It was the 17th century and the recently formed Dutch Republic had entered its Golden Age. Resources once used to finance the Netherland’s fight for independence from Spain were now being directed to the commercial arena. The Dutch East India Company (VOC) had been chartered to expand trade to the East Indies and establish colonies along the entire coast of the New World. The port of Amsterdam became one of the richest cities in western Europe and the Dutch Republic a global economic superpower.
Speculation in the newly conceived securities offered by the VOC offered exceptional returns. A single voyage could yield a profit of 400%. The combination of financial success and peacetime prosperity lulled investors into the misapprehension that the good times would never end. Whether as a fatalistic response to the ever imminent and very real threat of death from the recurrent plagues of the 17th century or the misconception that their investments were a “sure thing,” the Dutch began to take ever greater risks.
Opinions differ on how the tulip was first imported into western Europe from the Ottoman Empire; however, it is generally accepted that the European general public first took notice when Swiss naturalist Conrad Gesner described it in his
Historia Plantarum in 1551. By 1559, the small bulb had gained such popularity in Germany and the Netherlands that the well-to-do were having them delivered from Constantinople.
The tulip seems to have lived a modest life until the 1620s. However, as
the Dutch Republic’s stable monetary policy attracted coins and bullion from around the world, and laws were introduced that allowed more coins to be minted than the market required, the ready supply of money combined with the general optimism of a Republic that had seen a quick rise to world economic power created a new paradigm and an atmosphere ripe for indulgence and casino capitalism. THE PHYTOTOMY OF A BUBBLE
The Republic’s prosperity benefitted not only the privileged elite – it also gave rise to new wealth among an increasingly vibrant middle class. As society became more prosperous, the Dutch began to collect artwork, Chinese porcelain and, in what might be considered an absurdity to some, tulip bulbs. Early modern capitalism developed rapidly and prices were set according to supply and demand. The new bourgeois was caught up in the tulip’s increasing craze. Like portraiture, owning a tulip became a symbol of status. However, whereas portrait prices were relatively modest given the number of available artists, the very horticultural nature of the tulip bulb led investors to believe demand would always exceed supply.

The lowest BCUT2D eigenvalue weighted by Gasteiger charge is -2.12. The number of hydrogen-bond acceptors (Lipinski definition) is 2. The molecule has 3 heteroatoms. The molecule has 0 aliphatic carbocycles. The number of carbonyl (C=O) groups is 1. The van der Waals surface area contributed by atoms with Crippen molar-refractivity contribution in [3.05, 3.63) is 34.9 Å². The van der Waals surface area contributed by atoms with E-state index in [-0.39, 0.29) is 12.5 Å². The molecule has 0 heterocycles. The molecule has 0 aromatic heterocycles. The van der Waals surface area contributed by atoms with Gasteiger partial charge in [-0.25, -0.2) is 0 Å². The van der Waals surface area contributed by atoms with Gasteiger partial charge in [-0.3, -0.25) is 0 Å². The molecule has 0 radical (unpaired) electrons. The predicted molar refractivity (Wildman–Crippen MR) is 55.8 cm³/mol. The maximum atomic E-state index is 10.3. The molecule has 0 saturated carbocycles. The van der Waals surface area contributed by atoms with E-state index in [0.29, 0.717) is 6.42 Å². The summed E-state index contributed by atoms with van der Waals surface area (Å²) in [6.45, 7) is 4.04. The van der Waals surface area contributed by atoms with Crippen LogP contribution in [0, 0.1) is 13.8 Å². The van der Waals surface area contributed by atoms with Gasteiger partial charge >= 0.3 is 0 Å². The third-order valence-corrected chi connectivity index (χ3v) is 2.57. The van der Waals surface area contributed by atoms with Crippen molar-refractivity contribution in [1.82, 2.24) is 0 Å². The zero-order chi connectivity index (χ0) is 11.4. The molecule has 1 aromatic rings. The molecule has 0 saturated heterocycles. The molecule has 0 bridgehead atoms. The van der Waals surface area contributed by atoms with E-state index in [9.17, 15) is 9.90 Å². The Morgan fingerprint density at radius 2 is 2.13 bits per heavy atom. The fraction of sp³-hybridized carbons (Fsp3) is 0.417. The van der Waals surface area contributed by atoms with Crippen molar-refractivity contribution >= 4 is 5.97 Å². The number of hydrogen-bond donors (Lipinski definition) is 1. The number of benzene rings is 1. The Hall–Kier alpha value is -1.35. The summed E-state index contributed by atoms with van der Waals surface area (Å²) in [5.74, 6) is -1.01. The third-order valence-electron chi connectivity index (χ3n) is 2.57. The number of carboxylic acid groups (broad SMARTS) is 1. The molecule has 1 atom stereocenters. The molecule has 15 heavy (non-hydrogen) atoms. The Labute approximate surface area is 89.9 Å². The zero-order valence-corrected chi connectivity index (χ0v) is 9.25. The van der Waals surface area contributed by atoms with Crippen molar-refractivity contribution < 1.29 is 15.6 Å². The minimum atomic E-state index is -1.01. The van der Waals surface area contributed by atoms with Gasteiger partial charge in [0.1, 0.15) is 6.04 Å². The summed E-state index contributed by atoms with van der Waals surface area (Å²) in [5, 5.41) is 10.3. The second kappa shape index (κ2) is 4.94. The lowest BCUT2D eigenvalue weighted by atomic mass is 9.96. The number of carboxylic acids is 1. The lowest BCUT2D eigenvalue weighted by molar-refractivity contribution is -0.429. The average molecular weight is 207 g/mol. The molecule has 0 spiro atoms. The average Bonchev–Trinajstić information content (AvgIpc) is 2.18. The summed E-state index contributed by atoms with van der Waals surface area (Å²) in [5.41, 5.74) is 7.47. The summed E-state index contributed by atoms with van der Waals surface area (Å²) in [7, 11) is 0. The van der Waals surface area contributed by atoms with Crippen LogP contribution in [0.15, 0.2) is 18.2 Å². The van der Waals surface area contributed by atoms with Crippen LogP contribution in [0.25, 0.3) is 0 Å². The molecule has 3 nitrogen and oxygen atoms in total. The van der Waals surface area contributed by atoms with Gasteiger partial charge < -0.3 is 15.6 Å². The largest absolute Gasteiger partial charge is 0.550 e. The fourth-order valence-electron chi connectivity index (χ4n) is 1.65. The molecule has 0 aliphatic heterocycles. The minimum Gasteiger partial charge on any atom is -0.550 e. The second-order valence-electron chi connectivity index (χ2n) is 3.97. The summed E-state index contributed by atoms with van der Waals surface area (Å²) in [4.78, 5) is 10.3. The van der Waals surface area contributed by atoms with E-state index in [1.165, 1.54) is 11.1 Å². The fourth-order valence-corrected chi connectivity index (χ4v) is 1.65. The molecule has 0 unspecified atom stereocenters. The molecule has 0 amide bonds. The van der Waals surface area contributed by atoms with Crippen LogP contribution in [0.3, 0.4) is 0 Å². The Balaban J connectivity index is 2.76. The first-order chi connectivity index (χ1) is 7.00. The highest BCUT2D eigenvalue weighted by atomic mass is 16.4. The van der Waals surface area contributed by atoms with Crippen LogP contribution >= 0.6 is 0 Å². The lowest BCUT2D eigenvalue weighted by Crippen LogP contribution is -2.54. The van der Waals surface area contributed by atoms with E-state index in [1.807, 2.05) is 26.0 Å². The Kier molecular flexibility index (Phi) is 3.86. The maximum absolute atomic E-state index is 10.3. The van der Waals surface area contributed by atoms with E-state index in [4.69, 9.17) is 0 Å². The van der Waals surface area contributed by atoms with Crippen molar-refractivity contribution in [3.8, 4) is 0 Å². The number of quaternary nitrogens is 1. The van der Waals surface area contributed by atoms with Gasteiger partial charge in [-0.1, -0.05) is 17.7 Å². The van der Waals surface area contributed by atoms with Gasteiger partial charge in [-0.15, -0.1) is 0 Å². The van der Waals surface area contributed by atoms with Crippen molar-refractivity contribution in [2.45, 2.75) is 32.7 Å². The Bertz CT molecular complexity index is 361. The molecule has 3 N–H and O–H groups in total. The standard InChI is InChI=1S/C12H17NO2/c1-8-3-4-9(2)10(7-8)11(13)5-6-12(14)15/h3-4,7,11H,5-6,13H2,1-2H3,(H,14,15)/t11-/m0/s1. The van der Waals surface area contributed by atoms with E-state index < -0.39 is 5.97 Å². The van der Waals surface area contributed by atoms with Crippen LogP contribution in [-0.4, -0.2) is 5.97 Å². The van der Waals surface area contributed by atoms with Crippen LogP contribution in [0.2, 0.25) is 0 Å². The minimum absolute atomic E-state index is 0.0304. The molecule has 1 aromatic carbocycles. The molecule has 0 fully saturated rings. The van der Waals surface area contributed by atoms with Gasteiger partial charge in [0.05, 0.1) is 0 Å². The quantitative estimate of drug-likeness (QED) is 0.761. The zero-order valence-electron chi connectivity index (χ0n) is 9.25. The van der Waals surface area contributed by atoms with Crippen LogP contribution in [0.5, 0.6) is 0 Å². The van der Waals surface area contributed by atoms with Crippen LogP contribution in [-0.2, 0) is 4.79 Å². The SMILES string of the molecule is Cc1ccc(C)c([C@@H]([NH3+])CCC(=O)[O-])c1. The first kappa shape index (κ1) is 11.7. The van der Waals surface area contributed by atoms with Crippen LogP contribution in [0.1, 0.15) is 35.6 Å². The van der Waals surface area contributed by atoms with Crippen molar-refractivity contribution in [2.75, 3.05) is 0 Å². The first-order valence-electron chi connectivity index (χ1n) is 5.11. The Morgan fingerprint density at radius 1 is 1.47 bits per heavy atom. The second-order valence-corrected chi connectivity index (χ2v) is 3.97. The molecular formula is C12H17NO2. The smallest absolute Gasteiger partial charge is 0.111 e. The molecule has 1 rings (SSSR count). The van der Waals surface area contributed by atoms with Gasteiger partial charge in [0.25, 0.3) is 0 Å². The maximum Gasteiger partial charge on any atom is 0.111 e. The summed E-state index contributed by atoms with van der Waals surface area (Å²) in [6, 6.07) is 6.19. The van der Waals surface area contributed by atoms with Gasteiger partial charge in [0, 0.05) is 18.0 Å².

It can take up to 12 years to cultivate a mother bulb and another one to three years for its offsets to flower. In addition, the most prized varieties, and therefore the most expensive, were the result of an extremely fickle virus. By 1634, tulip trading had developed into a rudimentary futures market.
Euphoria began to set in. At its peak in 1637, the price of a particularly coveted tulip variety was equivalent to the price of a house located on one of Amsterdam’s canals. Traders became speculators, sometimes flipping these bulbous derivatives up to ten times. As the market became more speculative, interest rates dropped sharply. In the last three months of its frenzied climb, quantities of cheaper bulbs might see
a twenty-fold increase in price.
However, as cultivation became more systematic, the bulbs finally surpassed demand and traders began to worry that this emperor of flowers wasn’t wearing any clothes. The first warning of an imminent crash came on 3 February 1637 when members of a college tested market confidence by putting bulk quantities of common tulip bulbs up for auction. In three successive sales, only one buyer placed a bid. And with each bid, the price dropped successively by
15%, 25% and finally 35% below the market price. Within a few days, trading came to a complete halt.
In contrast to the global financial crisis, however, this was a futures market and the fallout on the Dutch economy was mild and contained. For one, trading was limited to five or six towns located in the province of Holland, and the total number of active participants in the tulip business was comparatively small. Buyers also had an easy out. With the exception of about two weeks a year, the bulbs lay dormant and were only paid for when they were dug up in the summer. Most tulip buyers simply reneged on their contracts.
As Anne Goldgar, author of
told PROJECT M: “There are a lot of popular misconceptions about Tulipmania. For instance, that it had a major negative impact on the Dutch economy or that a lot of people went bankrupt. In fact, most of the people who bought tulips did so because they liked them and could afford them. They were a valued object in the 17th century, just as truffles are today.” Tulipmania: Money, honour, and knowledge in the Dutch Golden Age
In a poignant quirk of fate, the Dutch underwent a severe famine between 1944 and 1945 in the same region that had indulged in Tulipmania 300 years earlier. Food became so scarce that, instead of vegetables and fruit, people living in the German-occupied Netherlands were left to sugar beets … and tulip bulbs.